Parenting an autistic child is its own ball game. Having four kids total, two with autism, that’s a whole new game! Parenting is a blessing, and it comes with its struggles as well as joys. Today was one of the days that was a struggle. Yet, in retrospect, it made me realize the blessings of my life and children.
While attending a baby shower, I was flooded with a world of emotions. Not from the shower, but within my own world. Though I know my children are not the “norm,” they are my norm and I just see them as my children. Most occasions, when attending social gatherings, it’s with people close enough that know my children already. Today was not one of those events.
There was an amazing turn out for the baby shower. Many of whom I hadn’t seen in around a decade, others several years, and a few I see more frequent. I had all four children with me, as my husband was at work. My best friend was there, so I did have help as my children see her as their aunt. As we greeted old friends, everyone would say hi to my son especially. Now this is normal, as most women instinctively say hi to cute little ones. My son however, didn’t look at them or acknowledge they exist. No interaction what so ever on his part. That is because he is autistic. Social interactions outside family are few and far between.
Just as instinctively as they would tell him hi, I instinctively would play along as if he would respond. Of course saying “Can you say hi to Susie?,” knowing darn good and well he won’t. I then say some generic line of “Oh, there’s just so much going on” and redirect the conversation. This happens over and over again until everyone has said their hellos. I continued with a smile plastered to my face, hiding the anxiety within. On the outside, we just look like any other family for the next two hours. Though the party wasn’t over in two hours, I knew my kids wouldn’t last any longer than that!
It’s all about having a game plan!
When going to such events, we prepare in advance on how it will play out. I make a game plan, assigning the kids their parts. The teenager put in charge of our autistic toddler and the preteen in charge of our autistic 9-year-old. I had snacks in the bag for all, tablets to entertain, sensory headphones, and an adult back up. If both groups needed help at one time, I’d go to one their aunt to the other. Meltdowns were avoided this time, but we stayed on the edge of meltdowns the entire event. It’s like having a well maintained car running on four spare tires. It may be structurally sound, but those spare tires are going to explode at some point!
After leaving, I was absolutely exhausted and began to feel guilt. Every time a parent of an autistic child (or any disability) is out and about, they are put in the position to either A) Announce the diagnosis at every handshake or B) Not say anything and move on with the conversation. Now don’t get wrong, by no means am I suggesting people are trying to hide their children’s disabilities. What I mean is in that initial conversation, that is the choice.
So what is it like to parenting an autistic child?
It’s a blessing, a burden, enlightening, depressing at times, exhausting yet rewarding. It’s a journey, an adventure. At times, you’ll carry a child half your size out of a store mid meltdown, kicking and screaming while dragging three more kids behind you. It is pinning your child into a shopping cart while they scream “no buckle” and scream so much they get sick all over you. The few dum-dums that look at you like you’re a bad parent because your kid is screaming. It can be exhausting, and makes your heart cry.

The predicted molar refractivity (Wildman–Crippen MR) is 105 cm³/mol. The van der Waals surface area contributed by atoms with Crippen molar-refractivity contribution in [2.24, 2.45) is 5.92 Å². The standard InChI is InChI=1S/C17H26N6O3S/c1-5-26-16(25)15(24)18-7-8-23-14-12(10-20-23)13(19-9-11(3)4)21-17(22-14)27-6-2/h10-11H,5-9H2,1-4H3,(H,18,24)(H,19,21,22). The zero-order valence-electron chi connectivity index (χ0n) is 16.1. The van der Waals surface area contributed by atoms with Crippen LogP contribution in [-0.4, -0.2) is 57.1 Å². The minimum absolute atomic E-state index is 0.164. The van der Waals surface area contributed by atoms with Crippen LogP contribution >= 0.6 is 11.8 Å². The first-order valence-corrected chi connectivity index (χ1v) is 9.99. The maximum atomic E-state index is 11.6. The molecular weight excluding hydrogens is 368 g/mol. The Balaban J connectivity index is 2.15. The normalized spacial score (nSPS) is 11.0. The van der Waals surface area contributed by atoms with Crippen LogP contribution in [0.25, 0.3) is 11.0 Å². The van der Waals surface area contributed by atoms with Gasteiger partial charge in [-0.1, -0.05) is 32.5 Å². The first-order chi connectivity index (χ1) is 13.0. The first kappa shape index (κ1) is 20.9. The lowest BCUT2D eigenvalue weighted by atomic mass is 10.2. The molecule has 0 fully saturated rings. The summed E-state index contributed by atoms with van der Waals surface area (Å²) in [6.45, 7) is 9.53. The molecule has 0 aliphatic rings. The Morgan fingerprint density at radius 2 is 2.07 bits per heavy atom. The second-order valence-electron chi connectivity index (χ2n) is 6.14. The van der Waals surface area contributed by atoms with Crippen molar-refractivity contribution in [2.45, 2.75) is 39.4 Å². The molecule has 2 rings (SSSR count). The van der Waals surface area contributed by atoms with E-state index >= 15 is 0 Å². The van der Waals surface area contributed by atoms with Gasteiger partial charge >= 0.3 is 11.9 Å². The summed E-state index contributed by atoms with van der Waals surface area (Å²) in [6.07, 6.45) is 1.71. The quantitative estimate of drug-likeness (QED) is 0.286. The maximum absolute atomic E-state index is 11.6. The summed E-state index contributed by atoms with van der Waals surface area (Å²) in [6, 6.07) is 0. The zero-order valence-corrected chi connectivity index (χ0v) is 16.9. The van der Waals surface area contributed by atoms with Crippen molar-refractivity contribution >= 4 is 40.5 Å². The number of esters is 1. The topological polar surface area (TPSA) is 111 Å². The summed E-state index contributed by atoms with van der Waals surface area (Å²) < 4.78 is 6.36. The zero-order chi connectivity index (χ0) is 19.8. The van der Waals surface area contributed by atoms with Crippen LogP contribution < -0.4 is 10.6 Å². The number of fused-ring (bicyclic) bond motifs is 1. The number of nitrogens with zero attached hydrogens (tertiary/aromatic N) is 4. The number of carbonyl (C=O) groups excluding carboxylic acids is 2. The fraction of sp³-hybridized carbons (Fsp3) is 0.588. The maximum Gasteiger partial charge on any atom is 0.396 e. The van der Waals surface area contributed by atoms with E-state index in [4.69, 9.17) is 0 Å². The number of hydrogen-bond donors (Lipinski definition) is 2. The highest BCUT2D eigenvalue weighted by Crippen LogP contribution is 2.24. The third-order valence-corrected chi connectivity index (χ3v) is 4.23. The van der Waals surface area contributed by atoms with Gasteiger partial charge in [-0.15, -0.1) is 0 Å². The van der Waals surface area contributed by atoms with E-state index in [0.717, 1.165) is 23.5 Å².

When in Doubt
Often times, we find ourselves doubting our parenting skills. There’s this automatic shame you feel for not better handling a situation. This embarrassment for feeling sad. It is so hard not be hard on yourself. As parents, we want the best for our children. We want them to be the best person they can be and to live a happy, fulfilling life.
All too often, this expectation overruns us parents. The constant juggling act it takes just to make a trip out of the home can be overwhelming. When we are feeling weak, this is when we feel as though we’ve failed.
The key thing to remember, their diagnosis doesn’t define who they are. It’s okay not to explain their diagnosis everywhere you go. It’s also okay to do so as well. Sometimes, you will feel like a warrior. You can conquer the world single-handed. Yet other times, you feel run over. As if nothing at all can go your way.
It’s No Different yet it is Completely Different
Parenting an autistic child is no different from raising any other child. At the same time, parenting an autistic child is totally different from raising a child without autism. It’s all according to how the day goes and what happens. We just have to learn to trust our hearts to lead the way.
When that doubt overcomes you and you can bear it no more, give it to God. If you feel like crying, just because the day was long, then go ahead and cry. Letting yourself feel those emotions allows you to understand a small portion of how you child is feeling.
Autism doesn’t define the person, the person decides the autism. Do not worry about the world and how they feel, do what’s best for your family. Give yourself a break and don’t be so hard on yourself. You’re an awesome parent!
Alicia Trautwein is an autism parenting coach living in Missouri. She is the creator behind The Mom Kind, a website dedicated to parenting neurodiverse families. She is one of the head creators behind the #WeLoeveMoms campaign and is also featured in the “Amazing Moms” coffee table book by Hogan Hilling & Dr. Elise Ho. She shares her expertise along with her experience in parenting children, both with and without autism.